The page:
Haniel

Playing for success with the dementia ball

09/01/2017

It was just one year ago that ichó was welcomed into the Social Impact Lab Duisburg. Since then, the four founders have taken a huge leap forward with their technology-based dementia therapy: from student project to start-up. And Haniel staff and shareholders from the Haniel family have given them a helping hand in the process.

At first glance, the white silicon ball with the grooves, ridges and bumps doesn’t look like there’s anything spectacular about it, but it packs a lot inside its unassuming appearance: ichó helps people suffering from dementia to stimulate their cognitive and psychomotor skills and thus to maintain their everyday competence. How does it work? The technology packed into ichó means it can recognise when it’s thrown, caught, stroked, squeezed or rolled and then react to that: with sounds, colourful lights and vibrations. This makes a wide variety of applications possible, including games in single-person and group sessions, but also targeted stimulation focusing on the individual’s particular needs.

The idea was born from a student project at Hochschule Düsseldorf (University of Applied Sciences). The four founders submitted an application to the Social Impact Lab Duisburg a year ago and joined the AndersGründer start-up incubator programme there on 1 July. ichó has made a massive leap forward since then: from student project to start-up. The team has not only further developed and improved the ball, it has also professionalised its production. “A year ago, we were still moulding the silicon shell in the kitchen ourselves, but thanks to the Social Impact Lab’s network we now have a professional producer,” recounts Steffen Preuß, the ichó team member responsible for communication and design. The ball will be tested in cooperation with Parität NRW in 12 day-care centres at the end of the year – the first small-scale production run and final evaluation before the product is launched on the market. What’s more, the team is now on the look-out for its own laboratory – they have outgrown the university’s facilities in the meantime. “I don’t think we would have got as far as we have today without the Social Impact Lab and Haniel,” Preuß sums up. What were especially important for the founders were project management skills, such as structures, schedules and milestones as well as the network’s contacts. “We weren’t sure before whether we should finish developing the product first and then take it to the public or whether we should go to the market with a prototype. With the Lab behind us, we took the plunge.” The legal advice was crucial, too: “We had been given totally wrong advice before and wouldn’t even have registered a patent for our technology.”

Visiting Haniel events
Through Haniel, the team gained many opportunities to present their idea to decision-makers, for example at the Leadership Lab trade fair for start-ups. “That was the first time we had a stand at a fair, and we learned so much. The questions from management executives meant we were able to prepare better for the geriatric care trade fair,” says Preuß. Some of the teams from the Social Impact Lab also presented their ideas at the shareholders’ meeting, which led to various co-operation projects. A shareholder couple who are well versed in both the financial and the nursing industry subsequently developed with ichó a five-year plan with a capital requirement of €2.5 million and are planning involvement in a venture capital fund as the next step.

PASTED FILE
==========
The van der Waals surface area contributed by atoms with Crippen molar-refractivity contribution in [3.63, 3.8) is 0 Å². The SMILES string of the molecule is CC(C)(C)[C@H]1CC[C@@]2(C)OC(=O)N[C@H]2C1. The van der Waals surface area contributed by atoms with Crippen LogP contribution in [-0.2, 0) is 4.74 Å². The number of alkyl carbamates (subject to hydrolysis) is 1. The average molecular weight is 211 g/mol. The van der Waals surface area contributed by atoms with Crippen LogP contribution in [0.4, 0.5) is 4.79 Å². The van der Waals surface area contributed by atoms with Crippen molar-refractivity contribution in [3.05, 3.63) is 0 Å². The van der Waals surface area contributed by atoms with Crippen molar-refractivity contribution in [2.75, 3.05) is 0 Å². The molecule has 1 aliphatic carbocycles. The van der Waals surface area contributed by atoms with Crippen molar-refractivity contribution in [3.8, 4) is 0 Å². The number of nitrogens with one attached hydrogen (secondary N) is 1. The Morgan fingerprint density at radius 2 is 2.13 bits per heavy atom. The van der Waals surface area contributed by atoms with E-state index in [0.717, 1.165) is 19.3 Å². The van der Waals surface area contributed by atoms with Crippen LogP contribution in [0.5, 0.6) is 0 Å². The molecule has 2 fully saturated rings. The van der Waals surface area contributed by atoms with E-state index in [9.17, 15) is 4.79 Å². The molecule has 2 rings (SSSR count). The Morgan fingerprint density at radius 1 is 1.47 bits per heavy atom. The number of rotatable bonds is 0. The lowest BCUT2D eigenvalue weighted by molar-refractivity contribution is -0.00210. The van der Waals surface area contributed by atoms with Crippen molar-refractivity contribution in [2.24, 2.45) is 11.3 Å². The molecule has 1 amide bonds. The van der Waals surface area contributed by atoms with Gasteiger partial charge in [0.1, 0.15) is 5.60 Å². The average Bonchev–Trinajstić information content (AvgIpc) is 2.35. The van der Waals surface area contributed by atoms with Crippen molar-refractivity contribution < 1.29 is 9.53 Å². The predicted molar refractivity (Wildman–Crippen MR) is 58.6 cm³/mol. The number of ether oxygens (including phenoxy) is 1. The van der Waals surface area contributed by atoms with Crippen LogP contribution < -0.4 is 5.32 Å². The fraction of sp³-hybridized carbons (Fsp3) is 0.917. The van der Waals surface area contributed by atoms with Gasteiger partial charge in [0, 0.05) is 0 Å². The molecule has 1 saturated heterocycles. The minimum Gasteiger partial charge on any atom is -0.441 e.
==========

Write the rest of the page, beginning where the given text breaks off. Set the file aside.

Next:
Invitation from the Institute for Human Centered Design
Word gets around when you have a good idea: although the team did not submit an application themselves, ichó was selected for two renowned international projects. The founders have just returned from Washington D.C., where the Institute for Human Centered Design is currently exhibiting solutions for social and health problems at the Kennedy Center as part of the events celebrating the 100th anniversary of the birth of John F. Kennedy. ichó attracted the institute’s attention during its search for exhibits. A great honour, for Germany is otherwise represented only by one project from the Fraunhofer Society.

“An exhibition opportunity like this is of course associated with a lot of expense, but it was well worth it,” relates founder Steffen Preuß. “Our specially produced ichó exhibition prototypes were incredibly well received, and we’re delighted that they form a small highlight of the exhibition thanks to their interactivity. The important thing now is to maintain the new contacts and the impressions we collected. You face a totally different care system in the States, and you have to make suitable preparations for that. The market for new, innovative products in the field of the care and stimulation of people with cognitive disorders is definitely there, but it has to be driven differently in the US.”

Ideas from Europe
Like some other teams from the Social Impact Lab in Duisburg, ichó was furthermore nominated for the Special Impact Award of the foundation KfW Stiftung. The team may not have been able to claim victory in the end, but there was another surprise in store for them. The German Federal Ministry for Economic Affairs and Energy had selected it to represent Germany at Ideas from Europe, a competition organised by the European Commission that highlights ideas with the potential to deliver solutions to global challenges. The aim is to provide the finalists with support in scaling up their business ideas. The semi-final will held in Tallinn in Estonia in November, and ichó will be looking to qualify for the final in Brussels in March 2018. “It's a fantastic opportunity for us to introduce our project to a large audience,” says Preuß. So for the moment, it’s fingers crossed!